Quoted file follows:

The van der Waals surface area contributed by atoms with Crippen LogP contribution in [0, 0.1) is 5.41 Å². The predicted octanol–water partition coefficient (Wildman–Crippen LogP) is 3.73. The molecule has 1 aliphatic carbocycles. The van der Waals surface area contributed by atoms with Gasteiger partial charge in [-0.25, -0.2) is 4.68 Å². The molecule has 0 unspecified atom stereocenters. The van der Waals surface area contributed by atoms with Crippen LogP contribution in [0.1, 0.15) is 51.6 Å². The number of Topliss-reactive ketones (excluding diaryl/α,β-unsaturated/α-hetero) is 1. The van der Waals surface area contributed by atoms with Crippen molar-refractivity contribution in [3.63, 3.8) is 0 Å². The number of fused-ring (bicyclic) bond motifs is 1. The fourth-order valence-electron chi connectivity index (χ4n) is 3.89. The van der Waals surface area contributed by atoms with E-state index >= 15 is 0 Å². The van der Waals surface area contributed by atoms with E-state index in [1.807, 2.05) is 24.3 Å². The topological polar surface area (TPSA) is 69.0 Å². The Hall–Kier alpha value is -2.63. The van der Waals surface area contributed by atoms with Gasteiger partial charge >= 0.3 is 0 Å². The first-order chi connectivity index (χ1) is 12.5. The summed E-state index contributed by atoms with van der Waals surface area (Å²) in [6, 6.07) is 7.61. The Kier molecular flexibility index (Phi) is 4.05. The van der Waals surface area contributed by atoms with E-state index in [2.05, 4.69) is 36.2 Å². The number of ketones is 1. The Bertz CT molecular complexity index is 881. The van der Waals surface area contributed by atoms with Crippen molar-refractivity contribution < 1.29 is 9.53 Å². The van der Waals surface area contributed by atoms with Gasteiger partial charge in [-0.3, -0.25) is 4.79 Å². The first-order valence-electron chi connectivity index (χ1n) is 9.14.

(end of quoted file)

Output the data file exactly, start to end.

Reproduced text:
The van der Waals surface area contributed by atoms with Crippen LogP contribution in [0, 0.1) is 5.41 Å². The predicted octanol–water partition coefficient (Wildman–Crippen LogP) is 3.73. The molecule has 1 aliphatic carbocycles. The van der Waals surface area contributed by atoms with Gasteiger partial charge in [-0.25, -0.2) is 4.68 Å². The molecule has 0 unspecified atom stereocenters. The van der Waals surface area contributed by atoms with Crippen LogP contribution in [0.1, 0.15) is 51.6 Å². The number of Topliss-reactive ketones (excluding diaryl/α,β-unsaturated/α-hetero) is 1. The van der Waals surface area contributed by atoms with Crippen molar-refractivity contribution in [3.63, 3.8) is 0 Å². The number of fused-ring (bicyclic) bond motifs is 1. The fourth-order valence-electron chi connectivity index (χ4n) is 3.89. The van der Waals surface area contributed by atoms with E-state index >= 15 is 0 Å². The van der Waals surface area contributed by atoms with E-state index in [1.807, 2.05) is 24.3 Å². The topological polar surface area (TPSA) is 69.0 Å². The Hall–Kier alpha value is -2.63. The van der Waals surface area contributed by atoms with Gasteiger partial charge >= 0.3 is 0 Å². The first-order chi connectivity index (χ1) is 12.5. The summed E-state index contributed by atoms with van der Waals surface area (Å²) in [6, 6.07) is 7.61. The Kier molecular flexibility index (Phi) is 4.05. The van der Waals surface area contributed by atoms with E-state index in [2.05, 4.69) is 36.2 Å². The number of ketones is 1. The Bertz CT molecular complexity index is 881. The van der Waals surface area contributed by atoms with Crippen molar-refractivity contribution < 1.29 is 9.53 Å². The van der Waals surface area contributed by atoms with Gasteiger partial charge in [-0.3, -0.25) is 4.79 Å². The first-order valence-electron chi connectivity index (χ1n) is 9.14.